Fall 2013

The Tea Ceremony and Japanese Culture

Listed in: Art and the History of Art, as ARHA-383  |  Asian Languages and Civilizations, as ASLC-319

Formerly listed as: ASLC-19  |  FIAR-83

Moodle site: Course

Faculty

Samuel C. Morse (Section 01)

Description

(Offered as ARHA 383 and ASLC 319.) An examination of the history of chanoyu, the tea ceremony, from its origins in the fifteenth century to the practice of tea today. The class will explore the various elements that comprise the tea environment-the garden setting, the architecture of the tea room, the forms of tea utensils, and the elements of the kaiseki meal. Through a study of the careers of influential tea masters and texts that examine the historical, religious, and cultural background to tea culture, the class will also trace how the tea ceremony has become a metaphor for Japanese culture and Japanese aesthetics both in Japan and in the West. There will be field trips to visit tea ware collections, potters and tea masters. Two class meetings per week.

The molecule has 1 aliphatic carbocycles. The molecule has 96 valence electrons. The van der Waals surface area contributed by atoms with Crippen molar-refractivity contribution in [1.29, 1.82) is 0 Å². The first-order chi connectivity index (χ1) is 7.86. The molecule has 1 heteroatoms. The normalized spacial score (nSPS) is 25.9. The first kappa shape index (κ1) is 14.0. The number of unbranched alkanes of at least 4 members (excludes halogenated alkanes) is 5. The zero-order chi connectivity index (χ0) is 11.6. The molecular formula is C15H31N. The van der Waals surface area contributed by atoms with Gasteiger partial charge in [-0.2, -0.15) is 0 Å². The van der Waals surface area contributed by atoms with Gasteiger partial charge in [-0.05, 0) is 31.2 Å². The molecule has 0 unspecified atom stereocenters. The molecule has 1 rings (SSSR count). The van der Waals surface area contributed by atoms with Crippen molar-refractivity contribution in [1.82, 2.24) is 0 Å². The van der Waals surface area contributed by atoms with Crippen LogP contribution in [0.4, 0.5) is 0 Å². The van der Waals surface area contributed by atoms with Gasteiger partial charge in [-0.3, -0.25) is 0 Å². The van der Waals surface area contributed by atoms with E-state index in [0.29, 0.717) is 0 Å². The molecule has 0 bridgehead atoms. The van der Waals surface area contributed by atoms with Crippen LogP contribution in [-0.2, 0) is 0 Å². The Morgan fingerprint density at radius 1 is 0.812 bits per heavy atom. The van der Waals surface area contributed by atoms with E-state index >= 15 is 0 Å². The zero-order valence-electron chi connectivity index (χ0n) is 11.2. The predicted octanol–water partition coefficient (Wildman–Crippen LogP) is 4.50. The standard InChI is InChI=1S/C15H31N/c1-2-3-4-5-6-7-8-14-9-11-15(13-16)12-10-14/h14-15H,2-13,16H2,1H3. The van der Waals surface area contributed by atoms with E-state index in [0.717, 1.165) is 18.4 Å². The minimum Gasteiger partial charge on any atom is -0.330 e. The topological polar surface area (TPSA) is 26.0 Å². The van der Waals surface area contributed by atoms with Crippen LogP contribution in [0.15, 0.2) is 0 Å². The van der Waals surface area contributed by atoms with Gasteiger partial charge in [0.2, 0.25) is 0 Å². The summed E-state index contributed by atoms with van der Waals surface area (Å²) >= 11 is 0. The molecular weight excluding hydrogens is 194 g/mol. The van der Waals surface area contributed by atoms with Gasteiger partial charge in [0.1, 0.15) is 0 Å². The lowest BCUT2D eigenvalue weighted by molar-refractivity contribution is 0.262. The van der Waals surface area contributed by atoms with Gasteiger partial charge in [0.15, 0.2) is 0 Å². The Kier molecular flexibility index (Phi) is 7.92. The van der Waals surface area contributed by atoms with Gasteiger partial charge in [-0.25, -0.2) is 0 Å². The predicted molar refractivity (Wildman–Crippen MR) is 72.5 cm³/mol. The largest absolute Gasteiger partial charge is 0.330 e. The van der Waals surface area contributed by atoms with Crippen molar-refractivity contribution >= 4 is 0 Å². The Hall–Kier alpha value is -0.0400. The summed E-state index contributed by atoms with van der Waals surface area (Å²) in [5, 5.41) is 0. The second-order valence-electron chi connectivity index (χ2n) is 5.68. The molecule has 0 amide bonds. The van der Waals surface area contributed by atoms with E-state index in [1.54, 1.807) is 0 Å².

Limited to 20 students. Fall semester.  Professor Morse.

If Overenrolled: Preference to majors in ARHA and ASLC with other admitted by a balance of class year.

Offerings

2014-15: Not offered
Other years: Offered in Spring 2008, Fall 2009, Fall 2012, Fall 2013
 

Taking Notes